Arab American youth excel in Scouting

Photo courtesy of Norm Bateman/Boy Scouts of America Great Lakes Council

Dearborn resident Abdullah Ahmed, 13, (left) waits with others to be called in during the Summit on Scouting in the Muslim Community at the Lebanese American Heritage Club on March 1. The Scouts later led the attendees in the Pledge of Allegiance, Scout Oath and Scout Law.

Times-Herald Newspapers

DEARBORN — Abdullah Ahmed used to spend his afternoons with eyes glazed over in front of the television playing video games. Now after being in the Boy Scouts for a couple of years, the 13-year-old Dearborn resident likes a different kind of game.

“We do lots of things,” Ahmed, a student at Crescent Academy International in Canton Township, said. “Most of them appeal to most boys ranging from sports to hiking, fishing. It is lots of fun.

“At first I would come home from school and be a video game-type of guy, and now I am an outdoors type of person.”

Ahmed is one of many young Arab Americans who join Boy Scouts and Girl Scouts by the droves.

A discussion took place on that topic during the Summit on Scouting in the Muslim Community March 1 at the Lebanese American Heritage Club, 4337 Maple St.

More than 60 Muslim and Arab community members and leaders attended the event, along with Scouting leaders such as Boy Scouts of America Chief Scout Executive Robert Mazzuca, who flew in from Texas.

“We have wonderful Catholic, Baptist Methodist and Jewish Scouts and we have wonderful scouting in Islamic communities across the country,” Mazzuca said.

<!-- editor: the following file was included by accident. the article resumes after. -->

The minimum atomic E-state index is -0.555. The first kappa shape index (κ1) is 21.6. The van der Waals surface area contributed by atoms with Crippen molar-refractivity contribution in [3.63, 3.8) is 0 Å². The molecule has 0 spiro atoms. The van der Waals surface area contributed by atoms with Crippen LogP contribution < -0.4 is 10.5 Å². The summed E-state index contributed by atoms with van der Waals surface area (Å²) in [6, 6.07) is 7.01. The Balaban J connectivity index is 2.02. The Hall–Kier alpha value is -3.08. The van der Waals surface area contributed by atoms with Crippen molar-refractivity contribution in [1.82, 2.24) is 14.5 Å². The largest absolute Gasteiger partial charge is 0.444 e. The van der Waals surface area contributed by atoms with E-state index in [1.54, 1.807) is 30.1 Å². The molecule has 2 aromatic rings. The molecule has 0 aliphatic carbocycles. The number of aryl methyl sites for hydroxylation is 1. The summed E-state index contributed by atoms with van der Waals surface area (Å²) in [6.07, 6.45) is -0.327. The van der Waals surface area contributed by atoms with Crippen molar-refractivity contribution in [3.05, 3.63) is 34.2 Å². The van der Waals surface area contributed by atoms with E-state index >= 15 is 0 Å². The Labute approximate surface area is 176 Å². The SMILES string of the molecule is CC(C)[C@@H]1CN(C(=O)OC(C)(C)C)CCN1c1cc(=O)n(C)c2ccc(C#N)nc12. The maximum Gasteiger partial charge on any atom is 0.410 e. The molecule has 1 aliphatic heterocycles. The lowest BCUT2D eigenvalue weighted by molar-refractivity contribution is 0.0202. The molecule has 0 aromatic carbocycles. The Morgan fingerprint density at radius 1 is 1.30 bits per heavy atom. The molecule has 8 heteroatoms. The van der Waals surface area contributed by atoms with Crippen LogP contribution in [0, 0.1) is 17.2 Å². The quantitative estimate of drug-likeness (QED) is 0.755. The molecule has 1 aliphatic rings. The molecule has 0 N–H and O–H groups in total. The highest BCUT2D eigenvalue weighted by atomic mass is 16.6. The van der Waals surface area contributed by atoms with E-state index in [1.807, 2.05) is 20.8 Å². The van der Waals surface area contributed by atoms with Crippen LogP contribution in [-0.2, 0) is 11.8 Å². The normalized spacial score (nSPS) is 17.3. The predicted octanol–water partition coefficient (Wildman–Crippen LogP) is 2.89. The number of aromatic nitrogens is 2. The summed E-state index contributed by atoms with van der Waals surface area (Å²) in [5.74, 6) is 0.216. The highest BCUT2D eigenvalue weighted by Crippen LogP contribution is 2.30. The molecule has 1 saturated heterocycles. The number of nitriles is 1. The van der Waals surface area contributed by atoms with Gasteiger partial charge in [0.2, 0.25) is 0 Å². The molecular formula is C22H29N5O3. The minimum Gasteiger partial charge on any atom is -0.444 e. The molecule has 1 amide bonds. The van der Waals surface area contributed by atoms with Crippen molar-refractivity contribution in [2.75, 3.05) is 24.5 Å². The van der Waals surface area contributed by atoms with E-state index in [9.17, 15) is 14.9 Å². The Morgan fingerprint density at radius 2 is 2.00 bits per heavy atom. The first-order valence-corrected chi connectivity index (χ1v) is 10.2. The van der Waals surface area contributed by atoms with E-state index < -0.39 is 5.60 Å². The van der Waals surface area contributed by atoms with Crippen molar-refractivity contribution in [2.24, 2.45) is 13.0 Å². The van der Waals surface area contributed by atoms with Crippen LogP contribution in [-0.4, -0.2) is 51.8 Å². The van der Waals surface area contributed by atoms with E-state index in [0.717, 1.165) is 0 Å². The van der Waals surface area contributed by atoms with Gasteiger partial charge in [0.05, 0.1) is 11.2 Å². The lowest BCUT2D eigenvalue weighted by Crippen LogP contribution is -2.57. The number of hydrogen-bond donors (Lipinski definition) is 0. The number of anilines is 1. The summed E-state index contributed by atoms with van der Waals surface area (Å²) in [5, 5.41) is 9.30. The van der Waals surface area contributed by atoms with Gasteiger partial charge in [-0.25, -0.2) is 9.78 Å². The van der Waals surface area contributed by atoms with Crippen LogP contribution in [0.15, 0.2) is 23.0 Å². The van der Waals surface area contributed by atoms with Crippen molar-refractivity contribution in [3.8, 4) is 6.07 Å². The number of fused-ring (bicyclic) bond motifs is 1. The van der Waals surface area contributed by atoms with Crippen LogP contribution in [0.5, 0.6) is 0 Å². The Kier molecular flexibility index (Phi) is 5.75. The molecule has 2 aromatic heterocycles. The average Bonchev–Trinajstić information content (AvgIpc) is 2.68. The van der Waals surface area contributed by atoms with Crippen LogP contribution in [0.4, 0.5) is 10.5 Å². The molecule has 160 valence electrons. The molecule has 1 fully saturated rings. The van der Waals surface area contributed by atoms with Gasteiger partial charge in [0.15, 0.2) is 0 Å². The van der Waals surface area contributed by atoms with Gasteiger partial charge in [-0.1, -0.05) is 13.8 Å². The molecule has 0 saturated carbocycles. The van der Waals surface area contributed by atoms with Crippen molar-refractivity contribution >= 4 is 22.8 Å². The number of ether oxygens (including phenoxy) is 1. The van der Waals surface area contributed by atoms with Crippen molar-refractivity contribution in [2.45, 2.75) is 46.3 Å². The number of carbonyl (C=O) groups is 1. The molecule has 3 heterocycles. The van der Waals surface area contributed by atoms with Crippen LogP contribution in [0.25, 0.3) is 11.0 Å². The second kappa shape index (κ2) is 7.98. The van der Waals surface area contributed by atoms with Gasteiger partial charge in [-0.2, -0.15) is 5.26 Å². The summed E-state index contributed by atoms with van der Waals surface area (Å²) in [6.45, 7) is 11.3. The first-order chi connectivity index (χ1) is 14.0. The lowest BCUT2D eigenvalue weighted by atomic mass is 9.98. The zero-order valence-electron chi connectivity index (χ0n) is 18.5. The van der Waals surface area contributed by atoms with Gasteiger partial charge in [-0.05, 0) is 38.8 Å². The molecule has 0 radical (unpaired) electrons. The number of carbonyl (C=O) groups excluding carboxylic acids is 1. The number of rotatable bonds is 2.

As Mazzuca later spoke to the crowd he said there is an opportunity to embrace the notion of Scouting and partner with organizations like those in attendance.

“To be a Scout you have to practice that faith life and it is led by people like you,” he said.

After Mazzuca’s speech, he encouraged the local leaders to consider scouting and fill out Scouting startup packets that were on the table.

Lebanese American Heritage Club president Suehaila Amen was in support of the idea.

“It is important for us to have these opportunities to build these types of relationships,” Amen said. “We find it especially comforting to see the faces that are present today … so we can have this open discussion and try to establish more Boy Scout troops in our community,” adding that “I hope to see more troops established so we have more events to attend.”

Rayyan Latif, 11, a Crescent Academy International student and Dearborn resident, joined the Boy Scouts last month and said he is having fun.

“I have participated in some activities … I encourage people to join,” he said. “People think that since now it’s all technology you would get bored, but it’s not true.”

The Boy Scouts of America celebrated its 100th year in 2010. More than 160 countries participate in Boy Scouts and there are 28 million registered Scouts world wide.

(Sherri Kolade can be reached at